Access to sanitation and good hygiene practices give protection from opportunistic diseases infecting people who are already sick. Women in particular suffer from infections caused by lack of access to hygienic facilities and lack of water for washing during menstruation. Improvements in sanitation and hygiene are the most cost-effective health interventions, yet governments have failed to adequately promote these issues. The resulting costs of treatment of sanitation-related disease drain resources from already weak public health systems. At the household level, the poorest families are forced to use scarce financial resources for health services, which would otherwise be allocated to other important needs, including children’s education, nutrition or to save money for emergencies. Access to sanitation supports other efforts to assist people find a path out of poverty, particularly by reducing the cost of healthcare and reducing the number of working hours lost to ill-health. Easy access to sanitation also frees time for other activities, including for work and education, or improved care of children or the elderly.
Improved sanitation is known to have a significant beneficial impact on health both in households and across communities and inadequate sanitation is a major cause of disease world-wide. Inadequate water and sanitation services adversely affect the health and socioeconomic development of communities. Lack of sanitation is the world’s biggest cause of infection. It is the number one enemy of world health. And it deprives hundreds of millions of people not only of health but also of energy, time, dignity, and quality of life. This issue has been shrouded in embarrassment for too long, hygiene helped by safe sanitation and water supply is what transformed health and productivity in this industrialized countries.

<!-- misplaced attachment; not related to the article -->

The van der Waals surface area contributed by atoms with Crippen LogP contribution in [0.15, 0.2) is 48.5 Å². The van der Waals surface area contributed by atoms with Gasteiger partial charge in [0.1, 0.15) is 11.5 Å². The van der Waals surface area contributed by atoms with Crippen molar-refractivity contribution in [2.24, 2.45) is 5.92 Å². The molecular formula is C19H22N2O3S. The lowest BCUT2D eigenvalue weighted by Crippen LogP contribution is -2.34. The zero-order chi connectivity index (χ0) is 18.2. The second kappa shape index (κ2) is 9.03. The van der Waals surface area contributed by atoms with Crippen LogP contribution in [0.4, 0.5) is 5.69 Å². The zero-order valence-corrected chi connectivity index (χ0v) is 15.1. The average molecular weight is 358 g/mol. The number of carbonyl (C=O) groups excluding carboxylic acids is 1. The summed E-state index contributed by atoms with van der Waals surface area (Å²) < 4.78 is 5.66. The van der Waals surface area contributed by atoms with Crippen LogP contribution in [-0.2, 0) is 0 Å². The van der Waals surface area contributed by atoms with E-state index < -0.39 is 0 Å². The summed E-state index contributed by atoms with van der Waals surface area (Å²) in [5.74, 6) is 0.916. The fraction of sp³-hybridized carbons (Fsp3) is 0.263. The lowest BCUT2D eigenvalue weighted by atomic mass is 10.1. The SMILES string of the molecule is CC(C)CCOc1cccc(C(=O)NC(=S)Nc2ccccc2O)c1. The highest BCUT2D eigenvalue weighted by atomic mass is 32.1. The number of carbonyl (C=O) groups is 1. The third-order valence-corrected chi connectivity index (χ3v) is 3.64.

Where adequate sanitation is provided coupled with improved hygiene behaviours the following improvements could be expected:
1. Lower morbidity rates in the population.
2. Lower mortality rates due to diarrhoea.
3. Better nutrition among children.
4. Cleaner environment.
5. Safer food and increased impact of improved water supplies.
6. Better learning and retention among school children.
7. More dignity and privacy for everybody especially women and girls.
8. Increased awareness of the importance of sanitation and hygiene and the need to develop a more permanent strategy.
In conclusion,adequate sanitation, together with good hygiene and safe water, are fundamental to good health and to social and economic development. Improvements in one or more of these three components of good health can substantially reduce the rates of morbidity and the severity of various diseases and improve the quality of life of huge numbers of people, particularly children, in developing countries.
A healthy living man is a sanitized man, therefore, we assert and uphold that Sanitation is a Prerequisite for Healthy Living; we categorically import the fact that what is medically understood as healthy living is not and can never be independent of Sanitation as explained above. It then implies that Sanitation is an indispensable basis for the realization of healthy living.